By Charina Clarisse Echaluce
More than 2 million children in the Western Pacific, the region where the Philippines belongs, do not have regular access to immunization annually, the World Health Organization (WHO) disclosed Tuesday (April 25).
According to WHO, at least 2.3 million children in the region every year are not fully immunized against such health threats.
”These figures are alarming. No child should die from a preventable disease,” noted WHO Regional Director for the Western Pacific Shin Young-soo, amid the celebration of the World Immunization Week.
He said some of the diseases that are easily avoidable through vaccines are hepatitis, diphtheria, tetanus, measles, and polio.
Unfortunately, access to vaccines remains limited for informal settlers or people living in remote locations, people displaced by natural or man-made disasters, and nomadic populations.
“Uneven immunization coverage across countries and at subnational levels continues to be an issue, leaving some groups unvaccinated,” Shin stated.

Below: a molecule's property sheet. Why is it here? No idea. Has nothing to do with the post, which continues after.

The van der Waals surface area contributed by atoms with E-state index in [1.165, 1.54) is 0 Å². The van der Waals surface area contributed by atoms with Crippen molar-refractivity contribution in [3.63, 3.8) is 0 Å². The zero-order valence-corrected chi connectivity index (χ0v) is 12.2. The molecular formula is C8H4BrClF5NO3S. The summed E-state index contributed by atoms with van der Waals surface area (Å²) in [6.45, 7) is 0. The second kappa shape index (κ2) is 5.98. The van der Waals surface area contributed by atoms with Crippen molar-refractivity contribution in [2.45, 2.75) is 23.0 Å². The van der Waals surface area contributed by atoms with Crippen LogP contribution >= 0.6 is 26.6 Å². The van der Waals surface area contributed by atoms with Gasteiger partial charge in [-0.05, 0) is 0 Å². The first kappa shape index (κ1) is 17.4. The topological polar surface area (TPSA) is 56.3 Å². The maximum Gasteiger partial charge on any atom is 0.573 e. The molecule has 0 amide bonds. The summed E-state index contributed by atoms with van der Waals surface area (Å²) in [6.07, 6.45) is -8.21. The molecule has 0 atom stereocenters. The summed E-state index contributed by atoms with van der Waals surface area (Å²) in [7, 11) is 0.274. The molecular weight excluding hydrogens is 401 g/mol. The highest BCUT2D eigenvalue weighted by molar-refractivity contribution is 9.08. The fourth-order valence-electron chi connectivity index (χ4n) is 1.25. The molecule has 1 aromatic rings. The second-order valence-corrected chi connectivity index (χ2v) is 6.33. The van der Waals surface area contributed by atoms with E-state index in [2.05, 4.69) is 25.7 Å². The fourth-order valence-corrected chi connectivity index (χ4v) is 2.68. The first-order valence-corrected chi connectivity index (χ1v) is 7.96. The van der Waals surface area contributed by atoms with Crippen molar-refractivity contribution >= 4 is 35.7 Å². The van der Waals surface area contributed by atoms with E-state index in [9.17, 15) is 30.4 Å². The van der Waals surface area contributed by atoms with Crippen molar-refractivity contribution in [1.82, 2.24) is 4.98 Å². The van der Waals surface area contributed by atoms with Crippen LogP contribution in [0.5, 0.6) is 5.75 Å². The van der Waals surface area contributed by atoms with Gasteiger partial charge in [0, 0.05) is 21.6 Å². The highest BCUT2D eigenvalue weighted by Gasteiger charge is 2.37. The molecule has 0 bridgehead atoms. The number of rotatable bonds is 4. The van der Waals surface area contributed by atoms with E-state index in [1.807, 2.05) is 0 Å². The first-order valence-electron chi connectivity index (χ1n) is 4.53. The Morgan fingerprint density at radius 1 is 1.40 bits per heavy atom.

With this, he urged all member-states to do their part in ensuring that all children will be fully immunized by 2020.
He noted that policy makers must put in place all the necessary information and funding for the immunization programs.
“Insufficient data sometimes makes it difficult to identify gaps in coverage, and limited funding for immunization programmes also restricts our ability to address these obstacles,” the official disclosed.
In addition, Shin said, parents must ensure that their children receive all the required vaccines on time.
Meanwhile, community organizations, can inform the public about the benefits of vaccines and provide accurate information on when and where to get vaccinated.
“Increased immunization coverage and ensuring that all children are fully immunized by 2020 could save an additional million and a half lives globally,” the WHO official stressed.